Jane Gentry Vance

Jane Gentry

Kentucky’s shining literary world dimmed over the weekend.  Jane Gentry Vance, former Kentucky poet laureate, University of Kentucky professor, poet, died Thursday after a long battle with cancer.

I had the pleasure of meeting Jane Gentry in June of 2008, during her tenure as poet laureate.  She read from her lovely book of poetry, A Garden in Kentucky, and we talked briefly about the upcoming Lincoln Celebration in Washington, D.C. in which we both would be participating.

The Lexington Herald-Leader’s obituary says that Jane Gentry’s family lived in Kentucky since Boonesboro was settled, around 1775.  http://www.kentucky.com/2014/10/04/3463523_former-kentucky-poet-laureate.html?rh=1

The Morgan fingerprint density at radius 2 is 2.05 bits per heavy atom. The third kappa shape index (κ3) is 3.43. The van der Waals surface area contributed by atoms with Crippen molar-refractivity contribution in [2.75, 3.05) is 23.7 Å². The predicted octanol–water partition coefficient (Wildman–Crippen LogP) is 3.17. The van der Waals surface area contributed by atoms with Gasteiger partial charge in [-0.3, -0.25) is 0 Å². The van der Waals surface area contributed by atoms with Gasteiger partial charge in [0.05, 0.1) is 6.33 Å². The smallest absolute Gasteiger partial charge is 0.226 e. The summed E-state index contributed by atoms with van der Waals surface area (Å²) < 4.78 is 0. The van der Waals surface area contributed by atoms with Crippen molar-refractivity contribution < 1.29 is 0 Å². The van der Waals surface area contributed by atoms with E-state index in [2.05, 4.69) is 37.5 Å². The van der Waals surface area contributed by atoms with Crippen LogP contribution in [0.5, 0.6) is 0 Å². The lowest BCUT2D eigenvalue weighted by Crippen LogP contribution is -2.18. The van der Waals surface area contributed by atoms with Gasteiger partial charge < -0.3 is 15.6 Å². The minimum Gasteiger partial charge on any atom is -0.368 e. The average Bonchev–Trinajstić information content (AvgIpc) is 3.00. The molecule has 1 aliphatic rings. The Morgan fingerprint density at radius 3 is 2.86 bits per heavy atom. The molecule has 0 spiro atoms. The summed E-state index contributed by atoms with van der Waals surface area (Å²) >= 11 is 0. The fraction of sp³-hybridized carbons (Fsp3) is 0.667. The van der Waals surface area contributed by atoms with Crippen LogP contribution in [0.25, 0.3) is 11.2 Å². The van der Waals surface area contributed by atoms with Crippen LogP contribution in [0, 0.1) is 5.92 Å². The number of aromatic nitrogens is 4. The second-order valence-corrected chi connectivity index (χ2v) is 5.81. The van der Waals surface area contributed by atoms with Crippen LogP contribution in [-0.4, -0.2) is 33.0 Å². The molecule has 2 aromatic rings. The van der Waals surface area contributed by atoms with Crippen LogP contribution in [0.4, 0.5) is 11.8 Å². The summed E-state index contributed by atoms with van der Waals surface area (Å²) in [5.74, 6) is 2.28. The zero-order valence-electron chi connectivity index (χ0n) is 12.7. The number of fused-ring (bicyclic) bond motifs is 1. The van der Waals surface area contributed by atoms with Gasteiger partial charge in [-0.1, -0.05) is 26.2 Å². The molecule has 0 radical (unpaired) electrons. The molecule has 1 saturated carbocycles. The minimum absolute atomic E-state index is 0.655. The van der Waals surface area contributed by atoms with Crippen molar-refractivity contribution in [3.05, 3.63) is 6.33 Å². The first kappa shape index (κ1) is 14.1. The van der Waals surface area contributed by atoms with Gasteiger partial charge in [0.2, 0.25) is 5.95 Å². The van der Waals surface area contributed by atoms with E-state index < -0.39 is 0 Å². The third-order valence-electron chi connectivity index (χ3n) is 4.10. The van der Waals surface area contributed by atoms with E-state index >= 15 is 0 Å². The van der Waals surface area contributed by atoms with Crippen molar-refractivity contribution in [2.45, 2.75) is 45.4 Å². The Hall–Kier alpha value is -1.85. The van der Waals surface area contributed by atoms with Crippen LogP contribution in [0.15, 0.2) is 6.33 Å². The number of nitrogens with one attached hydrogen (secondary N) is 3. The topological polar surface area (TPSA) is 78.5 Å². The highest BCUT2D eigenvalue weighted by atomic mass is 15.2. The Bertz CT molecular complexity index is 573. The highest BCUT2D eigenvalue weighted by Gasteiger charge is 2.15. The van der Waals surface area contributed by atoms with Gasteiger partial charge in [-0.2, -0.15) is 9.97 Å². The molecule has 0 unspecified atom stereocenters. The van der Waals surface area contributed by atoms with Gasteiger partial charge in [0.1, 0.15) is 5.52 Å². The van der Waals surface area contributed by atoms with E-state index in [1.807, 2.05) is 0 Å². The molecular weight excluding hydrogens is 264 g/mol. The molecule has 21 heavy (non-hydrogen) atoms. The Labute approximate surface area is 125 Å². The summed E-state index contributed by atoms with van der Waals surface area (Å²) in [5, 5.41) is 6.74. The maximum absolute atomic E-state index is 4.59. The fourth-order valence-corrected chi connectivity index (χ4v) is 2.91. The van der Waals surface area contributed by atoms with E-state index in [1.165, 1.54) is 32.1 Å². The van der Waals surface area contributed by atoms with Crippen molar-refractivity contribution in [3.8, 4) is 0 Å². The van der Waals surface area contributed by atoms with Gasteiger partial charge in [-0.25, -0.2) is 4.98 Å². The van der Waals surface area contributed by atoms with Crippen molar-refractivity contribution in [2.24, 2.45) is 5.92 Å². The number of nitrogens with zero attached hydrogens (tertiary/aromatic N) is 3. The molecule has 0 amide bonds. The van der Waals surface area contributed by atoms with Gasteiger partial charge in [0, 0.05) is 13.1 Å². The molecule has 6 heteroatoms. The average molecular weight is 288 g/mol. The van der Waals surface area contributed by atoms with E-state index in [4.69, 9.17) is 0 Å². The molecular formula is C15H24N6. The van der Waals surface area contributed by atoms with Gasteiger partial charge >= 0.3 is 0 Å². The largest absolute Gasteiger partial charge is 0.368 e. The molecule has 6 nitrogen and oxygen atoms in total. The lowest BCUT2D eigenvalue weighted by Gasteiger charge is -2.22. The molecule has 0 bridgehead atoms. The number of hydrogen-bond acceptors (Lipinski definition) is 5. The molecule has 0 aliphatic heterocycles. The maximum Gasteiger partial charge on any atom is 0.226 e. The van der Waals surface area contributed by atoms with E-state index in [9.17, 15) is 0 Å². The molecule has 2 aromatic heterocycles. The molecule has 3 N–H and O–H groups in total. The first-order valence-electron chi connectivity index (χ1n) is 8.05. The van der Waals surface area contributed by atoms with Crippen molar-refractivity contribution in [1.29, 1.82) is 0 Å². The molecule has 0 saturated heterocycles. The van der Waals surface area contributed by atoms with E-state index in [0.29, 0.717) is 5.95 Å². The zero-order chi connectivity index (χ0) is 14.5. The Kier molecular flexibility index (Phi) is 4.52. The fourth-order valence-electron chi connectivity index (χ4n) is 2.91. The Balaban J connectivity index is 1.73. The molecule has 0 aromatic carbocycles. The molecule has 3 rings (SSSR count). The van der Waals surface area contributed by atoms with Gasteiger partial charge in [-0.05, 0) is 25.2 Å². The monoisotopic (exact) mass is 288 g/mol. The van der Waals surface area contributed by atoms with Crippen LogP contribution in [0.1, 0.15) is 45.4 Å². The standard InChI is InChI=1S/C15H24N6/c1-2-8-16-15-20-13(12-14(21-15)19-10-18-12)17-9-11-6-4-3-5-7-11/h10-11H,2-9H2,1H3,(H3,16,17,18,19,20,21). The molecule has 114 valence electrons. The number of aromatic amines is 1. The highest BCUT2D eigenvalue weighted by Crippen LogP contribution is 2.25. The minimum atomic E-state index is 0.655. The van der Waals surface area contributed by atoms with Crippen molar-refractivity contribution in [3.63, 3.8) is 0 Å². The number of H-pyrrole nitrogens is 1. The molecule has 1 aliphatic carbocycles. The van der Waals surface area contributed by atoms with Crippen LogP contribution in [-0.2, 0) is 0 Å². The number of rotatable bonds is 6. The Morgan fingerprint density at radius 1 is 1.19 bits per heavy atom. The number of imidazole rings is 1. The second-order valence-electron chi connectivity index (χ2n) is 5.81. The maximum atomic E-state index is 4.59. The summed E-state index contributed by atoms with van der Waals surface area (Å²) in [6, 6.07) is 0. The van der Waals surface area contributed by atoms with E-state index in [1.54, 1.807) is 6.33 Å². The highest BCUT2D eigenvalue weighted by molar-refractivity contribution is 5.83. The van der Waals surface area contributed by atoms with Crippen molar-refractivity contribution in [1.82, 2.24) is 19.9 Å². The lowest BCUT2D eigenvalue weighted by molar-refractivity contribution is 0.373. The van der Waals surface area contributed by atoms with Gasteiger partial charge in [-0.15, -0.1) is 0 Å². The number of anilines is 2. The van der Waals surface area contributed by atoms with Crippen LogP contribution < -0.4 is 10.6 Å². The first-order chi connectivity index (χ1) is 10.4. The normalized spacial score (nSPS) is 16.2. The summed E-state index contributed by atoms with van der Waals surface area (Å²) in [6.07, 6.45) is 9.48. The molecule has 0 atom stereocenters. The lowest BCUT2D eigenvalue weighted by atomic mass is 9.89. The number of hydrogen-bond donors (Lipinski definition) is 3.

Her poetry not only reflects, but develops from her love of the state, the people, the flora and the fauna, the lifestyle, the lives of Kentucky.  If you want to understand Kentucky, read Jane Gentry Vance.

The Old Place, from A Garden in Kentucky

Sun pools

under the high trees

in the leafy rooms

birds crisscross

their songs.

Up the cliff, crows

fire war cries

at each other.

Men and women slap

cards on the table,

laugh, holler.

The creek

cold, mud-sucking

fresh and mossy

arcs with crawdads,

minnows. Boys

and girls skate

its slick floor

balancing like

tightrope walkers

arms outstretched.

Pepsi-Colas frosted

in the ice chest.

Warm sweet beans,

Mary’s potato salad.

Chicken fried

to crumbled bites.

Across the valley

the red-and-white barn

breathes cool

silky tobacco dust.

Around the white-

washed outhouse

mud daubers write

in terrifying loops

the script of this day

so bright, invisible.